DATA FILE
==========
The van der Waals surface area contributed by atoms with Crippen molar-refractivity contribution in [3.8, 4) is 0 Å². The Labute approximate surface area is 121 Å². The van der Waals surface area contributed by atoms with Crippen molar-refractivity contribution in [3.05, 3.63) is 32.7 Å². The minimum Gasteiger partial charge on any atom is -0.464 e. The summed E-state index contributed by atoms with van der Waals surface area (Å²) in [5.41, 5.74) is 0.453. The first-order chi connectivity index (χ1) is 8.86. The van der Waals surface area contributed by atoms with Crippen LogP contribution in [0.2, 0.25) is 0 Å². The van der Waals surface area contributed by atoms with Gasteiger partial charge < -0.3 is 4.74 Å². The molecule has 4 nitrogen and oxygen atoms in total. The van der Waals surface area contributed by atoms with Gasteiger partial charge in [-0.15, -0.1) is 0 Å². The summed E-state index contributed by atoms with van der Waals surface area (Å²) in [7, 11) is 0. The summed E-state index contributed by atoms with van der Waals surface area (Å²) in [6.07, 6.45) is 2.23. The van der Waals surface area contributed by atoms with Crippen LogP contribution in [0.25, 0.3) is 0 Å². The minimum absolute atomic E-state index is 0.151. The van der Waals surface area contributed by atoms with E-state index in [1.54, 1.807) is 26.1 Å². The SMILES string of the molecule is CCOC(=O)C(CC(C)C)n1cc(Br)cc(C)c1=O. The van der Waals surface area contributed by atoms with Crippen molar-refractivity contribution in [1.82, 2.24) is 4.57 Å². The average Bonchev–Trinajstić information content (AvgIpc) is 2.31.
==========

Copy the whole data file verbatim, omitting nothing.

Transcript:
The van der Waals surface area contributed by atoms with Crippen molar-refractivity contribution in [3.8, 4) is 0 Å². The Labute approximate surface area is 121 Å². The van der Waals surface area contributed by atoms with Crippen molar-refractivity contribution in [3.05, 3.63) is 32.7 Å². The minimum Gasteiger partial charge on any atom is -0.464 e. The summed E-state index contributed by atoms with van der Waals surface area (Å²) in [5.41, 5.74) is 0.453. The first-order chi connectivity index (χ1) is 8.86. The van der Waals surface area contributed by atoms with Crippen LogP contribution in [0.2, 0.25) is 0 Å². The van der Waals surface area contributed by atoms with Gasteiger partial charge < -0.3 is 4.74 Å². The molecule has 4 nitrogen and oxygen atoms in total. The van der Waals surface area contributed by atoms with Gasteiger partial charge in [-0.15, -0.1) is 0 Å². The summed E-state index contributed by atoms with van der Waals surface area (Å²) in [7, 11) is 0. The summed E-state index contributed by atoms with van der Waals surface area (Å²) in [6.07, 6.45) is 2.23. The van der Waals surface area contributed by atoms with Crippen LogP contribution in [0.25, 0.3) is 0 Å². The minimum absolute atomic E-state index is 0.151. The van der Waals surface area contributed by atoms with E-state index in [1.54, 1.807) is 26.1 Å². The SMILES string of the molecule is CCOC(=O)C(CC(C)C)n1cc(Br)cc(C)c1=O. The van der Waals surface area contributed by atoms with Crippen molar-refractivity contribution in [1.82, 2.24) is 4.57 Å². The average Bonchev–Trinajstić information content (AvgIpc) is 2.31.